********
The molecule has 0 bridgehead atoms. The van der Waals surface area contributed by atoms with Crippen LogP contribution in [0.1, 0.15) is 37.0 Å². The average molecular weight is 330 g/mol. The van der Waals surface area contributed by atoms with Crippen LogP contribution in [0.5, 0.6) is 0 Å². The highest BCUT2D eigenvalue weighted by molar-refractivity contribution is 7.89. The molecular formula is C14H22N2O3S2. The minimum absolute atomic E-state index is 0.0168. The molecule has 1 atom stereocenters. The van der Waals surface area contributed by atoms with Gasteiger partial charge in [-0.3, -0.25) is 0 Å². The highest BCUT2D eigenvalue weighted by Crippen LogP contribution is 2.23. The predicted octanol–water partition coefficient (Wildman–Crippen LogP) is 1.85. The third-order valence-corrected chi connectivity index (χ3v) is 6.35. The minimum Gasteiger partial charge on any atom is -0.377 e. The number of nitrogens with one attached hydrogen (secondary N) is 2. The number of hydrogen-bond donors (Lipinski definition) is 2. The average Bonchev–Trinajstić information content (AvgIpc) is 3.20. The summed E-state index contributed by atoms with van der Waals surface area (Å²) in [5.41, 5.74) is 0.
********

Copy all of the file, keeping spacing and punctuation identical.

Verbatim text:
The molecule has 0 bridgehead atoms. The van der Waals surface area contributed by atoms with Crippen LogP contribution in [0.1, 0.15) is 37.0 Å². The average molecular weight is 330 g/mol. The van der Waals surface area contributed by atoms with Crippen LogP contribution in [0.5, 0.6) is 0 Å². The highest BCUT2D eigenvalue weighted by molar-refractivity contribution is 7.89. The molecular formula is C14H22N2O3S2. The minimum absolute atomic E-state index is 0.0168. The molecule has 1 atom stereocenters. The van der Waals surface area contributed by atoms with Gasteiger partial charge in [-0.3, -0.25) is 0 Å². The highest BCUT2D eigenvalue weighted by Crippen LogP contribution is 2.23. The predicted octanol–water partition coefficient (Wildman–Crippen LogP) is 1.85. The third-order valence-corrected chi connectivity index (χ3v) is 6.35. The minimum Gasteiger partial charge on any atom is -0.377 e. The number of nitrogens with one attached hydrogen (secondary N) is 2. The number of hydrogen-bond donors (Lipinski definition) is 2. The average Bonchev–Trinajstić information content (AvgIpc) is 3.20. The summed E-state index contributed by atoms with van der Waals surface area (Å²) in [5.41, 5.74) is 0.